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“But what does normal even mean? Who decided that? And why are gay teens still forced to keep secrets and live double lives?”

It seems I’m not an Ice Queen after all…this book melted my heart.
Date Me, Bryson Keller is an incredibly sweet and thoughtful YA romance that can be easily read in one sitting. Before I move onto my actual review however I wanted to address some of the bad rep this book has been getting. Some reviewers (who haven’t even read it) are insinuating that this book is a rip off of Seven Days a BL manga. The two works do share the same premise and Kevin van Whye acknowledges this in his author’s note. In fact he says that a number of stories influenced him:
“I owe a great debt to all of them, including the Norwegian web series Skam (particularly season 3), To All the Boys I’ve Loved Before by Jenny Han, Simon vs. the Homo Sapiens Agenda by Becky Albertalli (as well as the film adaptation, Love, Simon), the manga Seven Days: Monday-Sunday by author Venio Tachibana and illustrator Rihito Takarai, and the ’90s romcom She’s All That. Date Me, Bryson Keller is my #ownvoices take on these prior works.”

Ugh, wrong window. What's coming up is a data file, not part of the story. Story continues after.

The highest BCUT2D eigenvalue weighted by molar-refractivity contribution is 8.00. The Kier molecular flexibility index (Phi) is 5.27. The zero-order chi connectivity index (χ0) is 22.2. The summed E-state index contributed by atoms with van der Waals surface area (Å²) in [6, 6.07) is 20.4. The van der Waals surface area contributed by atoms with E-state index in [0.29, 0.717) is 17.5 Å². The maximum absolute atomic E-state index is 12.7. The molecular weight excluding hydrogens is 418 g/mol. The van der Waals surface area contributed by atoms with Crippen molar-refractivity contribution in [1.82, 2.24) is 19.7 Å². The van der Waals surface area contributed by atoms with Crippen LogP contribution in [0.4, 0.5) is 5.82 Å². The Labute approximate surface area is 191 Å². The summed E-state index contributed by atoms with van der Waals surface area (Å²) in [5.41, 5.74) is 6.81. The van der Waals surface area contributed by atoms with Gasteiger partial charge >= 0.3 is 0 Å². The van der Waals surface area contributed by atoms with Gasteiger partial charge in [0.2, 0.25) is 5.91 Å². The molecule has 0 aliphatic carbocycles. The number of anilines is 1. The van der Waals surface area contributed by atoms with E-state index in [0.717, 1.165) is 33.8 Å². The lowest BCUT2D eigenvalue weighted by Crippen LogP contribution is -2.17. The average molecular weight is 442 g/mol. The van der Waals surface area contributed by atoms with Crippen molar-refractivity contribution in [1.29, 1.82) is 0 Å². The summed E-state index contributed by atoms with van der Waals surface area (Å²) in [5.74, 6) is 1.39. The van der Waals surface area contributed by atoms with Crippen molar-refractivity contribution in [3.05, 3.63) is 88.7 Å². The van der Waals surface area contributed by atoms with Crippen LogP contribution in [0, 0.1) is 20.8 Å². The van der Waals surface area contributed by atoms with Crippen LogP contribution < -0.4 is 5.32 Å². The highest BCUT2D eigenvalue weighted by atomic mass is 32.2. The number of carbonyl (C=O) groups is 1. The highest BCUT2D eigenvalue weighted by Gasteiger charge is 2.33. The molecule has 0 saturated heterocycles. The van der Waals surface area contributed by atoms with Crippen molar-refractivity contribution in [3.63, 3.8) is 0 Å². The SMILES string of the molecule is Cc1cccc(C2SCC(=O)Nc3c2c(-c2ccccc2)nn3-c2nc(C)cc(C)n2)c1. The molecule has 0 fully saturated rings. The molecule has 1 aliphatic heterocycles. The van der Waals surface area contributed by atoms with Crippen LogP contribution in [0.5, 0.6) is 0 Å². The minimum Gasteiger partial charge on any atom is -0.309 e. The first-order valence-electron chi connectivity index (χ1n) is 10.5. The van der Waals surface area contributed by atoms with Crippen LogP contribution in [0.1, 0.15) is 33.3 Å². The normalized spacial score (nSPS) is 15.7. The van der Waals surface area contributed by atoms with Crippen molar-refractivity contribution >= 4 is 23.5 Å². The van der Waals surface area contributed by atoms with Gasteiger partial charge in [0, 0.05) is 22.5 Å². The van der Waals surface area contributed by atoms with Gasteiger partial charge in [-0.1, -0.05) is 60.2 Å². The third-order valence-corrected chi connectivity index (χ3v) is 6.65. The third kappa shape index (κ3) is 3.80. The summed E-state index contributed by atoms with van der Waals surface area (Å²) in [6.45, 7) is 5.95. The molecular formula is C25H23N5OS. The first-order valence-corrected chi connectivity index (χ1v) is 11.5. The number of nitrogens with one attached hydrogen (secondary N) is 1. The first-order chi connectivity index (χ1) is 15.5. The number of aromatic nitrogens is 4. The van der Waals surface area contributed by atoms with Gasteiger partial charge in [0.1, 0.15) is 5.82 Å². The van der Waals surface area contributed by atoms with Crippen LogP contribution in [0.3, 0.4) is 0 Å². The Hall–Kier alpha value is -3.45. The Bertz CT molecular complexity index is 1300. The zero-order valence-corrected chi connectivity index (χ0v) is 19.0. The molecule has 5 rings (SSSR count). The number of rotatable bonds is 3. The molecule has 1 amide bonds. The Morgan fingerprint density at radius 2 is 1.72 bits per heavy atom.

YA romances are not renown for their originality so I’m not sure why some are crying ‘outrage’ without even having read Kevin van Whye’s book. His novel reworks the ‘popular guy dates different people each week’ premise of Seven Days. These two works have very different characters, settings, and themes (also, most BL and GL mangas do not realistically portray the struggles of those who are part of the LGBTQ+ community).